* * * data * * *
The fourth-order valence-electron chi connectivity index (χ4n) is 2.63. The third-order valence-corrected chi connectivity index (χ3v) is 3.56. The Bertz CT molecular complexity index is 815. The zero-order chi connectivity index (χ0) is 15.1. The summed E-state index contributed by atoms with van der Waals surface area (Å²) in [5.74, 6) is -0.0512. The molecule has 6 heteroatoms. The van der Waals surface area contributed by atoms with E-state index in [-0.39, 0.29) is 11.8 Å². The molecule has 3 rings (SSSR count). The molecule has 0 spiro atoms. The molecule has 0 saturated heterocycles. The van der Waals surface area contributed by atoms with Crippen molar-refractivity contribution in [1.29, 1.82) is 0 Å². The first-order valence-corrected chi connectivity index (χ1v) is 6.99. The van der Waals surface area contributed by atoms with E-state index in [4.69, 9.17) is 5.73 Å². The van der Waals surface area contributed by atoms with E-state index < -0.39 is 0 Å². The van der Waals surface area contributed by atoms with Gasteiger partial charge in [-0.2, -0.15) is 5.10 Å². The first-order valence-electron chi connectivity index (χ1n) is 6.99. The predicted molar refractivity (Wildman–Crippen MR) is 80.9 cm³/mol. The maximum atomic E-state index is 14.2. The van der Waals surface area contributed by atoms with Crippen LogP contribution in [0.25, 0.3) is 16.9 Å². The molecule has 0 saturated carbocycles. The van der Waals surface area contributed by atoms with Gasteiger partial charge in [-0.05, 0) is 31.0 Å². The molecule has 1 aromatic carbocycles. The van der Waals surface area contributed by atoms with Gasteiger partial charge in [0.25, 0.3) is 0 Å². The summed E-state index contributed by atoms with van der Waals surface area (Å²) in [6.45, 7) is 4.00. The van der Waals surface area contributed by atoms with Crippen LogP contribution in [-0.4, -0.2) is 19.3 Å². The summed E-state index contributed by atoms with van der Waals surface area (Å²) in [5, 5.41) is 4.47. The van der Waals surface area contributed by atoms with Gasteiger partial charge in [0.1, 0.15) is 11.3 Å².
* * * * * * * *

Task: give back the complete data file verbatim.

The fourth-order valence-electron chi connectivity index (χ4n) is 2.63. The third-order valence-corrected chi connectivity index (χ3v) is 3.56. The Bertz CT molecular complexity index is 815. The zero-order chi connectivity index (χ0) is 15.1. The summed E-state index contributed by atoms with van der Waals surface area (Å²) in [5.74, 6) is -0.0512. The molecule has 6 heteroatoms. The van der Waals surface area contributed by atoms with E-state index in [-0.39, 0.29) is 11.8 Å². The molecule has 3 rings (SSSR count). The molecule has 0 spiro atoms. The molecule has 0 saturated heterocycles. The van der Waals surface area contributed by atoms with Crippen molar-refractivity contribution in [1.29, 1.82) is 0 Å². The first-order valence-corrected chi connectivity index (χ1v) is 6.99. The van der Waals surface area contributed by atoms with E-state index in [4.69, 9.17) is 5.73 Å². The van der Waals surface area contributed by atoms with E-state index < -0.39 is 0 Å². The van der Waals surface area contributed by atoms with Gasteiger partial charge in [-0.2, -0.15) is 5.10 Å². The first-order valence-electron chi connectivity index (χ1n) is 6.99. The predicted molar refractivity (Wildman–Crippen MR) is 80.9 cm³/mol. The maximum atomic E-state index is 14.2. The van der Waals surface area contributed by atoms with Crippen LogP contribution in [0.25, 0.3) is 16.9 Å². The molecule has 0 saturated carbocycles. The van der Waals surface area contributed by atoms with Gasteiger partial charge in [-0.05, 0) is 31.0 Å². The molecule has 1 aromatic carbocycles. The van der Waals surface area contributed by atoms with Gasteiger partial charge in [0.25, 0.3) is 0 Å². The summed E-state index contributed by atoms with van der Waals surface area (Å²) in [6.45, 7) is 4.00. The van der Waals surface area contributed by atoms with Crippen LogP contribution in [-0.4, -0.2) is 19.3 Å². The summed E-state index contributed by atoms with van der Waals surface area (Å²) in [5, 5.41) is 4.47. The van der Waals surface area contributed by atoms with Gasteiger partial charge in [0.1, 0.15) is 11.3 Å².